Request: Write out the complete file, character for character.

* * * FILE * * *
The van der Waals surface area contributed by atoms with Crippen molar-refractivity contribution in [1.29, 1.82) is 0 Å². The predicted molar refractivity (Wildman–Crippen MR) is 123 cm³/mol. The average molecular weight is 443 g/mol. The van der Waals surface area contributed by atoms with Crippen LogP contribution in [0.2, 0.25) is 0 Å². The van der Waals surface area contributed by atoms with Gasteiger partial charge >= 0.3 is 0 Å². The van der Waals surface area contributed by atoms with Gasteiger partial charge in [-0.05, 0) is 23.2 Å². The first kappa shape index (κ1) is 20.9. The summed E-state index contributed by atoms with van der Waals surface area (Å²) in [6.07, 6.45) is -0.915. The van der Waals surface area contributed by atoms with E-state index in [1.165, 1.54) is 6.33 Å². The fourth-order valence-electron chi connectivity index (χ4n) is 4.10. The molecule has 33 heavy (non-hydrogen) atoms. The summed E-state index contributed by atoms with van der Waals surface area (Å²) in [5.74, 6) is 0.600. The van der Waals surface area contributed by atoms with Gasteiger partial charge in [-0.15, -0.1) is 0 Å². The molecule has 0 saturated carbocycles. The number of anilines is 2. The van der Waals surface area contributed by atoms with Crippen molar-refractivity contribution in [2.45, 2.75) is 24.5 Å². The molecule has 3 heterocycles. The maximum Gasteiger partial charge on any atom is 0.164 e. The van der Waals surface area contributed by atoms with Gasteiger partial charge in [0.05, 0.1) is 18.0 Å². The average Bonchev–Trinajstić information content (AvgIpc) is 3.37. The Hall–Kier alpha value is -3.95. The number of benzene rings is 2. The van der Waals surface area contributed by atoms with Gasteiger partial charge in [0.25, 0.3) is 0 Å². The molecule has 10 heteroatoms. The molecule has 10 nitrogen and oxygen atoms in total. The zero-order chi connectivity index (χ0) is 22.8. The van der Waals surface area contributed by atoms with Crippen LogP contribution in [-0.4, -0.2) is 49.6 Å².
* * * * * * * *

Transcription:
The van der Waals surface area contributed by atoms with Crippen molar-refractivity contribution in [1.29, 1.82) is 0 Å². The predicted molar refractivity (Wildman–Crippen MR) is 123 cm³/mol. The average molecular weight is 443 g/mol. The van der Waals surface area contributed by atoms with Crippen LogP contribution in [0.2, 0.25) is 0 Å². The van der Waals surface area contributed by atoms with Gasteiger partial charge >= 0.3 is 0 Å². The van der Waals surface area contributed by atoms with Gasteiger partial charge in [-0.05, 0) is 23.2 Å². The first kappa shape index (κ1) is 20.9. The summed E-state index contributed by atoms with van der Waals surface area (Å²) in [6.07, 6.45) is -0.915. The van der Waals surface area contributed by atoms with E-state index in [1.165, 1.54) is 6.33 Å². The fourth-order valence-electron chi connectivity index (χ4n) is 4.10. The molecule has 33 heavy (non-hydrogen) atoms. The summed E-state index contributed by atoms with van der Waals surface area (Å²) in [5.74, 6) is 0.600. The van der Waals surface area contributed by atoms with Gasteiger partial charge in [-0.15, -0.1) is 0 Å². The molecule has 0 saturated carbocycles. The number of anilines is 2. The van der Waals surface area contributed by atoms with Crippen molar-refractivity contribution in [2.45, 2.75) is 24.5 Å². The molecule has 3 heterocycles. The maximum Gasteiger partial charge on any atom is 0.164 e. The van der Waals surface area contributed by atoms with Gasteiger partial charge in [0.05, 0.1) is 18.0 Å². The average Bonchev–Trinajstić information content (AvgIpc) is 3.37. The Hall–Kier alpha value is -3.95. The number of benzene rings is 2. The van der Waals surface area contributed by atoms with Gasteiger partial charge in [0.25, 0.3) is 0 Å². The molecule has 10 heteroatoms. The molecule has 10 nitrogen and oxygen atoms in total. The zero-order chi connectivity index (χ0) is 22.8. The van der Waals surface area contributed by atoms with Crippen LogP contribution in [-0.4, -0.2) is 49.6 Å².